New version of PIP (XML and plist parser) coming soon

Our ever-popular XML and plist parsing tool, PIP, is coming of age with a new, improved version.

Currently in beta-test, and with the updated version available free to current PIP users (following its official release, obviously!), we’ll be announcing more details over the coming weeks.

As a teaser, this is what you can expect from the new version (v1.1):

  • Improved GUI – the layout of the application has been updated to improve work-flow
  • New Tree View – view your data graphically to see, at-a-glance, the structure of your data
  • Automatic XPath Building – Now you can use the Tree View to show PIP the data that you are interested in and PIP will generate the XPath automatically. This even works with Apple’s Property List ‘dictionary’ structures.
  • Import/Export Batch Jobs – Set-up a batch job of XPaths for a particular folder structure (iOS Library or Application folders for example) and then export the batch so that you, or anyone else in your lab can re-use it when you next come across the same data
  • Command line version – version 1.1 of PIP comes with the “pipcmd” command-line utility, allowing you to integrate PIP into tool chains and other automated tasks
For more information about XML and plist parsing, please visit or email us at

SQLite analysis for forensic practitioners

epilog‘s developers have put together a one-day training course to help you to get the best possible results from digital investigations involving SQLite databases.

The course covers the basics of epilog and demonstrates how to deal with SQLite logically, as well as covering how to optimise results and advanced use of the tool. It will help you to get more from your investigations.

For example, the iPhone web cache is stored in an SQLite database. In a recent case, epilog recovered and presented nearly 5,000 entries from the web cache, where only 400 live (visible) entries were shown – including both textual and binary data. The tool streamlined the process by identifying the tables from which the data originated, and then allowed the investigator to use the “export to insert statements” functionality to make these records live again. This enabled the deleted cached records to be parsed and processed.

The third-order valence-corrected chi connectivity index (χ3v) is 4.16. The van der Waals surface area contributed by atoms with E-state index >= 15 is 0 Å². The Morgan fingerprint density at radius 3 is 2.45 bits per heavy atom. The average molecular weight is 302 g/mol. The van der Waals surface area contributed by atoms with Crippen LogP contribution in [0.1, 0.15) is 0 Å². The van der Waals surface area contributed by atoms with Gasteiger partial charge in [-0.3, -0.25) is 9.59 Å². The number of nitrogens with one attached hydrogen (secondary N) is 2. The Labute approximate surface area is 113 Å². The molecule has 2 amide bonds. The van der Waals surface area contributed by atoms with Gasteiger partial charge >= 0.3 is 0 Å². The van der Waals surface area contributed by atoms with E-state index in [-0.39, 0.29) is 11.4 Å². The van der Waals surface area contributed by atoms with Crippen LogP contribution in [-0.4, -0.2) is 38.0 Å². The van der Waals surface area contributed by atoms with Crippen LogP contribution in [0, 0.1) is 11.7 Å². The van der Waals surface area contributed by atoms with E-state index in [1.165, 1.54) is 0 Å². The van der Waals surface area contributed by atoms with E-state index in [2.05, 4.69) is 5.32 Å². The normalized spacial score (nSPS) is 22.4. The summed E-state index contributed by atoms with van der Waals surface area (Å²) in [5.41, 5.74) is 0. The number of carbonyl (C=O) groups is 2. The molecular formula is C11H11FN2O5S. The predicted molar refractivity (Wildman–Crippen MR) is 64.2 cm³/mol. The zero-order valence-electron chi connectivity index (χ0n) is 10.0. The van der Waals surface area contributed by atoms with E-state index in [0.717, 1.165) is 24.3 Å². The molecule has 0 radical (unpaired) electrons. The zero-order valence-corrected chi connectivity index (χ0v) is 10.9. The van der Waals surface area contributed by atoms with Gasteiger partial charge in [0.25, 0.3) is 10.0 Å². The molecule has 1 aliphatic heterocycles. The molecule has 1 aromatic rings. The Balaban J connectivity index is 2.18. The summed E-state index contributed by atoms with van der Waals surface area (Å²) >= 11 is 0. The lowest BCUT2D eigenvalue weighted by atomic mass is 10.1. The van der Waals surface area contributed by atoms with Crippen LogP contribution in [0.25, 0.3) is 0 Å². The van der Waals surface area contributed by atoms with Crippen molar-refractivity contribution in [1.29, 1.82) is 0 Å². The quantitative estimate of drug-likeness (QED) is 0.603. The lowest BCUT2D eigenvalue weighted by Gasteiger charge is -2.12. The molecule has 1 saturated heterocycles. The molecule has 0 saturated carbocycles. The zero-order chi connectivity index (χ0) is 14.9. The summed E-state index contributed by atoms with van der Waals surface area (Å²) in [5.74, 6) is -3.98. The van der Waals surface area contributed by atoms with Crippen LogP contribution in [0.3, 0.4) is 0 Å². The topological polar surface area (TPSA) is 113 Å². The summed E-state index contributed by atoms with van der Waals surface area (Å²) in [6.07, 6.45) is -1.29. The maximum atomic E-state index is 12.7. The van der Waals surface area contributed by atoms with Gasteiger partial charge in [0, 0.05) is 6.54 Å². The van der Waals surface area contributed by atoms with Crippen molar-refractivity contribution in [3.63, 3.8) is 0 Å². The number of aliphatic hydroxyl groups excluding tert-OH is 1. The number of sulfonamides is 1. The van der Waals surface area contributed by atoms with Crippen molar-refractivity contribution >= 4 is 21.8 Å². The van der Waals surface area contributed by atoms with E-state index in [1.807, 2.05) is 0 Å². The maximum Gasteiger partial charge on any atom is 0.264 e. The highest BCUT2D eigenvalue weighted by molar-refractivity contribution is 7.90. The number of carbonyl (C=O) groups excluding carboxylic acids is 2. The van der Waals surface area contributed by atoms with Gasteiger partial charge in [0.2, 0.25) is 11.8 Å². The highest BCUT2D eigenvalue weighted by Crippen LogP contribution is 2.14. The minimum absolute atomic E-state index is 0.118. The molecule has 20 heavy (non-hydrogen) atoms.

Our training course will teach you how to do this, and much more.

It takes place on February 7, 2012, at our offices in Stratford-upon-Avon. It’s a one-day course, costing just £250+VAT per person – a bargain in anyone’s book. Call us now on +44 (0)1789 261200 or email for more information or to book a place.

Alex Caithness

epilog developer

Parsing XML and Plist files the cool way

You probably know that XML is a common format for storing data. It’s found on a wide range of devices and platforms, including PCs, smartphones and sat navs. XML is text-based, but not often user-friendly when served raw, as you can see:

Not so user friendly...

Because of its non-user-friendly nature, analysts or investigators often have to manually manipulate large amounts of data in order to understand its meaning and structure.

There’s a similar situation with Apple’s property list (plist) files, which can be stored in XML or binary format. Either way, they’re not terribly easy to use.

So – what makes it easier for analysts?

XPath is a query language designed for getting data out of XML files in a structured way and we’ve developed a piece of software called PIPwhich takes advantage of this in order to simplify the presentation of the often-complex data stored in the files.

The power to create XPath queries was placed right at the centre of PIP so that if you come up against unfamiliar data PIP empowers you to write a query which you can then reuse. However, being analysts ourselves, we have already encountered a number of situations where we have used PIP and as such, PIP comes preloaded with a substantial library of XPath queries for many common files.

PIP doesn’t just make raw data easier to read, though; it saves a considerable amount of time for analysts. PIP can be used to parse individual files; however where it really comes into its own and saves significant amounts of time is where it allows you to process many files at once.

For example: PIP processed 263 Facebook application files from an iPhone image in four seconds, returning 1,800 records (including profile views, chat history, photo views with comments, and URLs).

The say a (moving) picture is worth a thousand words – so take a look at our video and see what PIP can do for you.

Alex Caithness

PIP Developer